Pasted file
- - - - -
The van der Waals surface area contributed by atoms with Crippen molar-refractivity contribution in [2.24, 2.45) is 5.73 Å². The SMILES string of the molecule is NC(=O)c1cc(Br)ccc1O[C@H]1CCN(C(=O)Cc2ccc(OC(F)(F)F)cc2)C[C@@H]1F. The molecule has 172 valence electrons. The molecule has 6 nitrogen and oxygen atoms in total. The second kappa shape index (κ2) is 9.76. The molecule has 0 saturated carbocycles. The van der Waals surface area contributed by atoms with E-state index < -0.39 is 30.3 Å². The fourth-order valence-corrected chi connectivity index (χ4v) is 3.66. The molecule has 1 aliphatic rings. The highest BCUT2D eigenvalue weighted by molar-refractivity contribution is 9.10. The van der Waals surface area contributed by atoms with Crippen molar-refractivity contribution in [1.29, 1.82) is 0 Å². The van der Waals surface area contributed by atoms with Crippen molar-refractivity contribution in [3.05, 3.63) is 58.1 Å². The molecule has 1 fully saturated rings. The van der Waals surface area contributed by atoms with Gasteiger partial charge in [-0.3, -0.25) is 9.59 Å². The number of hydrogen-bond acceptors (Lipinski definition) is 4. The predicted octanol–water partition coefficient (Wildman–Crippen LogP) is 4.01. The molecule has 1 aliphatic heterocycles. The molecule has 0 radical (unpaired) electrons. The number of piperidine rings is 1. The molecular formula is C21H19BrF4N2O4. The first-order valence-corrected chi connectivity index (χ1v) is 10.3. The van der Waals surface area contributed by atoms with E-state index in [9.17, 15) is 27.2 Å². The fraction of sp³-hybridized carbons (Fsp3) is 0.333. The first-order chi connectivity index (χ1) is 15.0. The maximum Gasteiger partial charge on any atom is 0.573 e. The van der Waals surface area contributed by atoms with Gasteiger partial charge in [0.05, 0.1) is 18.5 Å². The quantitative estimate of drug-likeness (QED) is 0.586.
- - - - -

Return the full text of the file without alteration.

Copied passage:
The van der Waals surface area contributed by atoms with Crippen molar-refractivity contribution in [2.24, 2.45) is 5.73 Å². The SMILES string of the molecule is NC(=O)c1cc(Br)ccc1O[C@H]1CCN(C(=O)Cc2ccc(OC(F)(F)F)cc2)C[C@@H]1F. The molecule has 172 valence electrons. The molecule has 6 nitrogen and oxygen atoms in total. The second kappa shape index (κ2) is 9.76. The molecule has 0 saturated carbocycles. The van der Waals surface area contributed by atoms with E-state index < -0.39 is 30.3 Å². The fourth-order valence-corrected chi connectivity index (χ4v) is 3.66. The molecule has 1 aliphatic rings. The highest BCUT2D eigenvalue weighted by molar-refractivity contribution is 9.10. The van der Waals surface area contributed by atoms with Crippen molar-refractivity contribution in [1.29, 1.82) is 0 Å². The van der Waals surface area contributed by atoms with Crippen molar-refractivity contribution in [3.05, 3.63) is 58.1 Å². The molecule has 1 fully saturated rings. The van der Waals surface area contributed by atoms with Gasteiger partial charge in [-0.3, -0.25) is 9.59 Å². The number of hydrogen-bond acceptors (Lipinski definition) is 4. The predicted octanol–water partition coefficient (Wildman–Crippen LogP) is 4.01. The molecule has 1 aliphatic heterocycles. The molecule has 0 radical (unpaired) electrons. The number of piperidine rings is 1. The molecular formula is C21H19BrF4N2O4. The first-order valence-corrected chi connectivity index (χ1v) is 10.3. The van der Waals surface area contributed by atoms with E-state index in [9.17, 15) is 27.2 Å². The fraction of sp³-hybridized carbons (Fsp3) is 0.333. The first-order chi connectivity index (χ1) is 15.0. The maximum Gasteiger partial charge on any atom is 0.573 e. The van der Waals surface area contributed by atoms with Gasteiger partial charge in [0.05, 0.1) is 18.5 Å². The quantitative estimate of drug-likeness (QED) is 0.586.